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ARS Aims for Tender Chicken / February 19, 2002 / News from the USDA Agricultural Research Service

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Photo: Food technologists Brenda Lyon, left, and Elizabeth Savage discuss fiber orientation of a chicken breast sample. Link to photo information
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ARS Aims for Tender Chicken

By Sharon Durham
February 19, 2002

The Agricultural Research Service’s sensory evaluation research helps produce tender, juicy chickens. Getting a tender chicken to the supermarket may seem simple, but a lot of work goes into it. A chicken's breeding, diet, and disease-control regimen all play a part in providing the best possible bird in a cost-efficient manner.

ARS food scientist Brenda Lyon’s studies in the Quality Assessment Research Unit in Athens, Ga., focus on how changes in chicken production affect the taste, texture and other sensory attributes of the meat. For example, changing a bird’s feed, or deciding to package it whole or in pieces, could affect how desirable the meat is for consumers.

New, more convenient marketing and packaging of chicken parts have allowed the poultry industry to meet consumer preferences. But cutting the chicken into premium-priced parts can present a problem. Chilling allows time for the muscle fibers to go through natural biochemical processes that make muscle tender. If quickly cut chicken parts don’t have enough time to chill, the meat will be tougher.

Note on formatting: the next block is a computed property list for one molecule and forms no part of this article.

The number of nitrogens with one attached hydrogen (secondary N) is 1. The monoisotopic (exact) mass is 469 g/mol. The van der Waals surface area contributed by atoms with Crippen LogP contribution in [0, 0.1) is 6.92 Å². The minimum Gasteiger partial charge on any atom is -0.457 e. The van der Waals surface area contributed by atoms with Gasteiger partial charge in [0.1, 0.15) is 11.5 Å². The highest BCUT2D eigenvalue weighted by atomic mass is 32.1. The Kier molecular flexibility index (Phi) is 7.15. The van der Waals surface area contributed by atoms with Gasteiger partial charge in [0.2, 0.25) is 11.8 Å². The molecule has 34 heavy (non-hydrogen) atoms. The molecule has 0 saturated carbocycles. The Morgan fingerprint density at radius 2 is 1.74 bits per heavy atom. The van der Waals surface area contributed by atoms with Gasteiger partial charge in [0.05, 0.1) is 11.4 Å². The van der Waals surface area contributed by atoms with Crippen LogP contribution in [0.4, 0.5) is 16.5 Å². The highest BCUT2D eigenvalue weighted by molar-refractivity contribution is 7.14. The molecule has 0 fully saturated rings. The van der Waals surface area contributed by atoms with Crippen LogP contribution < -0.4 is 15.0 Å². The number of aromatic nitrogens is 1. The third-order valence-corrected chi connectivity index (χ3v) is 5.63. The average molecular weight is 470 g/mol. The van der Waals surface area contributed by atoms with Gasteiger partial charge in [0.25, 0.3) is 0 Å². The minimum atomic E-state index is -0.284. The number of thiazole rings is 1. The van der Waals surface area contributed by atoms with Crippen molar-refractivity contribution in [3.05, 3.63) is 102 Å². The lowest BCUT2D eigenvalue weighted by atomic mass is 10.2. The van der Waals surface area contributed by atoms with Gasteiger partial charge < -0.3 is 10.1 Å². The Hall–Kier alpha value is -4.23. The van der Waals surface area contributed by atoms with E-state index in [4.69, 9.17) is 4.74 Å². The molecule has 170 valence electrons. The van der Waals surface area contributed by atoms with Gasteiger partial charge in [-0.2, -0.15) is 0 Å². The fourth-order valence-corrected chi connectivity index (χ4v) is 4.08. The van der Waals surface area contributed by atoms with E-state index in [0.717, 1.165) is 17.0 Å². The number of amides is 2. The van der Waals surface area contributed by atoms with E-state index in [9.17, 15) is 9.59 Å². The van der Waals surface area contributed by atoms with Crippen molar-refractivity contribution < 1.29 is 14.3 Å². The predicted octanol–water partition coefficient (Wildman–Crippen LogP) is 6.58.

Of course, consumers want tender chicken breasts, legs and other parts. To find out the effect of different processing methods on chicken meat, sensory evaluation fills the bill. Instruments can measure some characteristics adequately--for example, the amount of force needed to cut through a piece of meat. However, human evaluations are necessary to determine aroma, taste, texture and sound, all of which are quality characteristics perceived by the senses.

Sensory characteristics give clues to changes in product components that ultimately are responsible for what sensory cues influence consumer acceptance. This can lead to more efficient, economic production methods for the poultry industry and help processors and product developers provide better, more consistent items to the consumer.

A more detailed story on sensory evaluation research appears in the February issue of Agricultural Research magazine.

ARS is the U.S. Department of Agriculture’s chief scientific research agency.

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Last Modified: 2/19/2002
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